Julia's Mouth-Watering Semla Easter Buns With Cream + Almond Filling

Just as many of us are embarking on a four-day long weekend, Julia Busuttil Nishimura has whipped up these delicious Semla buns – just in time for Easter!

Best served the day they come out of the oven, Semla is a mouth-watering Swedish-Finnish almond and cream-filled bun (yum!) often enjoyed around Easter (and beyond).

For those of you who aren’t big on almond filling, fear not, as jam is the ideal substitute!

Julia Busuttil Nishimura

Julia’s Semla (spiced buns with almond and cream filling) are best eaten the day they come out of the oven! Perfect for Easter! Styling – Annie Portelli. Photo – Eve Wilson for The Design Files.

The buns are gently spiced with cardamom. Styling – Annie Portelli. Photo – Eve Wilson for The Design Files.

Traditionally, the buns are filled with almond filling and topped with cream. But, jam works just as well! Styling – Annie Portelli. Photo – Eve Wilson for The Design Files.

Julia says the buns are best served with a strong cup of coffee. Styling – Annie Portelli. Photo – Eve Wilson for The Design Files.

Julia Busuttil Nishimura
15th of April 2022

Semla (Semlor for plural) is a delightful Swedish-Finnish almond and cream-filled bun. Whilst often eaten during the Lenten period and especially on Shrove Tuesday, they are lovely anytime during Easter and beyond. For the buns themselves, I use a reliable bun recipe of mine, but perfume it with some ground cardamom. If you can grind it yourself it will be much more fragrant, although the pre-ground spice is fine too. Then, I fill them with an almond paste and finally, a generous piping of whipped cream swirled on top. The lid of the bun is placed on top and then dusted with icing sugar.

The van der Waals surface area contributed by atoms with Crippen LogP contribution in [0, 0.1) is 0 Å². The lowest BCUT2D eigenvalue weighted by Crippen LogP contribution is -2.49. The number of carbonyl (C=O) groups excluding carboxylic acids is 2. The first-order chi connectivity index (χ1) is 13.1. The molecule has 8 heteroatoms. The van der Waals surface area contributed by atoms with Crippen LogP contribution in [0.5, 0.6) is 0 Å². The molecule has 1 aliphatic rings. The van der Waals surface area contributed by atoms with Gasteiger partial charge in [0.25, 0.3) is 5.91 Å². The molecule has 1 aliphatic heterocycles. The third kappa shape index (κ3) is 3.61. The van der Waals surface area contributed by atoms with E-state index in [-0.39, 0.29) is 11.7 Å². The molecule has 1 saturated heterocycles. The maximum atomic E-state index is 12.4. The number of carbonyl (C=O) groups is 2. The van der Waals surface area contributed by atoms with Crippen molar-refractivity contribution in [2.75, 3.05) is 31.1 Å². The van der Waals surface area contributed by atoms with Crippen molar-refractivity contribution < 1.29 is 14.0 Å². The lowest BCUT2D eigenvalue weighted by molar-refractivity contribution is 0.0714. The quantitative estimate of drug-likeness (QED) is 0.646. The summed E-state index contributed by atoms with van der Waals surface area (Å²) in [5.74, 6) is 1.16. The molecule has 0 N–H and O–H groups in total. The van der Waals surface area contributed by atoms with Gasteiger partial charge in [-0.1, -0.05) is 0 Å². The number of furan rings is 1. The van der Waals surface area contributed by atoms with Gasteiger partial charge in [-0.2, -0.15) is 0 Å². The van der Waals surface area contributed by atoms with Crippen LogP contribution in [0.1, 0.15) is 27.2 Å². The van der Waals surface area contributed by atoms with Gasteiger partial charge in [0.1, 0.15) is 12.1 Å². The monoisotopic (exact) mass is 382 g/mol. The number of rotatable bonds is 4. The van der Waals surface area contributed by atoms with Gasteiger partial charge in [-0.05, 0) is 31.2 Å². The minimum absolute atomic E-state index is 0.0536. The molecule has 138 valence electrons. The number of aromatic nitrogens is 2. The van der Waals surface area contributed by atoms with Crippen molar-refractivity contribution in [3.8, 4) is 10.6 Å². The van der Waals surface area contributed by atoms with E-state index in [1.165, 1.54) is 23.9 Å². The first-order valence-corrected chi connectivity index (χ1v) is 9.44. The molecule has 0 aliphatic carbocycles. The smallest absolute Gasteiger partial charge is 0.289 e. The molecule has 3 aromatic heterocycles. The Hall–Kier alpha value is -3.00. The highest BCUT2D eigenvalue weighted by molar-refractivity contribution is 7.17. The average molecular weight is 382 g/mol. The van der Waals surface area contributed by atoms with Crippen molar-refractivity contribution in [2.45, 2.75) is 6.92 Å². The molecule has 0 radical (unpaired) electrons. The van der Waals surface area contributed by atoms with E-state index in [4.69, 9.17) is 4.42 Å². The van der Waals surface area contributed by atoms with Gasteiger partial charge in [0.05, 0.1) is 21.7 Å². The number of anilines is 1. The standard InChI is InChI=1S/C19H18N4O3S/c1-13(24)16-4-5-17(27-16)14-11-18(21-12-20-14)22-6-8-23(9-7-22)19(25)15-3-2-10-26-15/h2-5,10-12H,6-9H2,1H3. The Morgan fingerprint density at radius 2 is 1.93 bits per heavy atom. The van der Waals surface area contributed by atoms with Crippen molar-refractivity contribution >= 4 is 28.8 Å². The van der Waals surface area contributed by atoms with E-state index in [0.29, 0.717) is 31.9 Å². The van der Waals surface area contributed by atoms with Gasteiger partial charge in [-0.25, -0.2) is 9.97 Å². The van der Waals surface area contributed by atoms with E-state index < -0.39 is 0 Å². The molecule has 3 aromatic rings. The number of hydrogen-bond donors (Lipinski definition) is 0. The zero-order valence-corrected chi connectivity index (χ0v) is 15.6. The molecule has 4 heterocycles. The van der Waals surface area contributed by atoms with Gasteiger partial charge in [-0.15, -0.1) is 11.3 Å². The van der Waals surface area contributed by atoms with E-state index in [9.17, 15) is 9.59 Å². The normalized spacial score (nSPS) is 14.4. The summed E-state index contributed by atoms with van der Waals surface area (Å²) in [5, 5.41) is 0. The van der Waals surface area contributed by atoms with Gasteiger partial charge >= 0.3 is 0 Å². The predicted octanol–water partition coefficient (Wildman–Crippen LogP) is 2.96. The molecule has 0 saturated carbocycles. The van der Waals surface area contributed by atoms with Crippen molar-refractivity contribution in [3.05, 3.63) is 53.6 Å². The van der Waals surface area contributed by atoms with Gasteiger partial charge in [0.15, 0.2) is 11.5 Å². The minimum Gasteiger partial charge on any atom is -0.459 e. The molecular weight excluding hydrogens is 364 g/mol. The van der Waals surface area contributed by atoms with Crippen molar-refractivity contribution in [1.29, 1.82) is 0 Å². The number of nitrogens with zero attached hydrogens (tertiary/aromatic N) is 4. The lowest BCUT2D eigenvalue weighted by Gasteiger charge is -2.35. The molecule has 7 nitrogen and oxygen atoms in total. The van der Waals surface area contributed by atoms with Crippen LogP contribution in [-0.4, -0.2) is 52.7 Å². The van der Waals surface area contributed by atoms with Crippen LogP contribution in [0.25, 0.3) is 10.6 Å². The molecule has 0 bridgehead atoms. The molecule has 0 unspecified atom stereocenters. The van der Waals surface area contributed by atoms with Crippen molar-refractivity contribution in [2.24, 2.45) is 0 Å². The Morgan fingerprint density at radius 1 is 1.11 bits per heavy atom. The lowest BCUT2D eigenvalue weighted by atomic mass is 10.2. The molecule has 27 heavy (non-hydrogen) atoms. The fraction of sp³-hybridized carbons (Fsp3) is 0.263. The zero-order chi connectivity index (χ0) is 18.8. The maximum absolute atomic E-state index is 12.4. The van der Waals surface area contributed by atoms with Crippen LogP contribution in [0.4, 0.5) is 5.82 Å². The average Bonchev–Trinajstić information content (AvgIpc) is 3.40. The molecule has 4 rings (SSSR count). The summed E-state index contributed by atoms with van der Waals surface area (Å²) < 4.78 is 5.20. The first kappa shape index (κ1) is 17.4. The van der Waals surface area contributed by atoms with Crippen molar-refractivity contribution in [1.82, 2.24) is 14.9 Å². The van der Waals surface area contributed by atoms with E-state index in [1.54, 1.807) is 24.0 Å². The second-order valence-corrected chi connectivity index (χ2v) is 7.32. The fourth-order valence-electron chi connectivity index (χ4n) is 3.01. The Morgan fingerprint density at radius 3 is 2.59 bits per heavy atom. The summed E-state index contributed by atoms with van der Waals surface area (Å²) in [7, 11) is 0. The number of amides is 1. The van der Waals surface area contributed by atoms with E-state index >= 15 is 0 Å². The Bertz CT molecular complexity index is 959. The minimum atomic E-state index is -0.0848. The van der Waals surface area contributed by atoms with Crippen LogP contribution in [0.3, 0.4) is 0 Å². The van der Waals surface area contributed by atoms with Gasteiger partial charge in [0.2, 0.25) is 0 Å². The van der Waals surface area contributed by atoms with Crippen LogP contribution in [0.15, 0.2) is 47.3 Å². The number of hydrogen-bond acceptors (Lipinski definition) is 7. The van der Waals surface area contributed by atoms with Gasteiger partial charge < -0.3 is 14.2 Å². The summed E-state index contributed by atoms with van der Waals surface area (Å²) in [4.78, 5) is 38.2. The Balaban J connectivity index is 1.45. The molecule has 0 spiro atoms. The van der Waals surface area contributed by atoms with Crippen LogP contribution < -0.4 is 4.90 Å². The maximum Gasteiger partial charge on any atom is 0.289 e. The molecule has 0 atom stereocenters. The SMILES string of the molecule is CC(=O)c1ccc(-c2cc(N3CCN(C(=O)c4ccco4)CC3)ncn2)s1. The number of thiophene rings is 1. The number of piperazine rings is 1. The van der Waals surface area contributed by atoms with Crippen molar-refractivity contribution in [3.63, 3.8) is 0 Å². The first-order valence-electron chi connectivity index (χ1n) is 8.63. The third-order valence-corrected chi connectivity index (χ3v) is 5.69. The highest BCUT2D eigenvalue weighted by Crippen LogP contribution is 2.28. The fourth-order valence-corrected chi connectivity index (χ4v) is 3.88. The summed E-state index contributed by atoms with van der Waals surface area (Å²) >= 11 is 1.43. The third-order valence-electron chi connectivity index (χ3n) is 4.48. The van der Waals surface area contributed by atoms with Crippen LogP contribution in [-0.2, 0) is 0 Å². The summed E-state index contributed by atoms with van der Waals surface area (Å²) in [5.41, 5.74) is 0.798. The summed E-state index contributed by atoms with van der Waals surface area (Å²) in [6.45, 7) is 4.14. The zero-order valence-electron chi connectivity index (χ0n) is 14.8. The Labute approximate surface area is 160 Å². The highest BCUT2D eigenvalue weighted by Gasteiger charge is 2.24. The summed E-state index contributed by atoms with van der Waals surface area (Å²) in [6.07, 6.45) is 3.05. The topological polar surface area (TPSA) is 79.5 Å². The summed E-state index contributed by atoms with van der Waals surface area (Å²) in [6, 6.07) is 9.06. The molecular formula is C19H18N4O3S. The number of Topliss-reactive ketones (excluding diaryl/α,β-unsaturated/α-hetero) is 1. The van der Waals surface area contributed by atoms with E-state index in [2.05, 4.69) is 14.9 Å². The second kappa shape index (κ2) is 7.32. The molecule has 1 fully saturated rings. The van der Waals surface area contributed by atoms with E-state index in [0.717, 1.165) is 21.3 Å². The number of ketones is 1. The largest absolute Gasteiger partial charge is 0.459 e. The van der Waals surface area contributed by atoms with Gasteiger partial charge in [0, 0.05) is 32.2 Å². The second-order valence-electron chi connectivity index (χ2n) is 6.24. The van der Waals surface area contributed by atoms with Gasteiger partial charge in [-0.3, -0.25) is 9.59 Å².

Often recipes call for pre-bought marzipan, but I like to make a simple almond and sugar paste that I flavour with vanilla and then slacken with some milk. The bun innards, which have been scooped out, are also added into the paste, so there is no waste and also gives the mixture some structure. If you’re not fond of almonds, a spoonful of raspberry or strawberry jam can be dolloped into the buns instead (it’s just as nice and something my kids usually prefer). These buns are best eaten on the day they’re baked – simply fill them just before serving.

Traditionally, semlor are sometimes eaten in a bowl filled with warm milk, but I love them on their own, simply served with a strong coffee. I like to use plain whipped cream, but feel free to sift a little icing sugar into the cream before whipping if you would like it sweetened. You can buy almonds already blanched, or alternatively blanch natural almonds in a pot of boiling water for 1 minute then slip off the skins.

Semla are traditionally served during the Lenten period – but they’re also best enjoyed all Easter long. Styling – Annie Portelli. Photo – Eve Wilson for The Design Files.

Semla (cream and almond-filled buns)

(Makes 12)

200 ml full cream milk
50 ml water
500 g tipo 00 or plain flour, plus extra for dusting
100 g caster sugar
2 tsp ground cardamom
1sp fine sea salt
7g dry active yeast
3 eggs (2 for the dough + 1 for egg wash)
100g unsalted butter, softened

Almond Filling

150 g blanched almonds
125 g caster sugar
1 vanilla pod, seeds scraped
2-3 tbsp full cream milk, or as needed

To serve

600g firm whipped cream, to serve
Pure icing sugar, to dust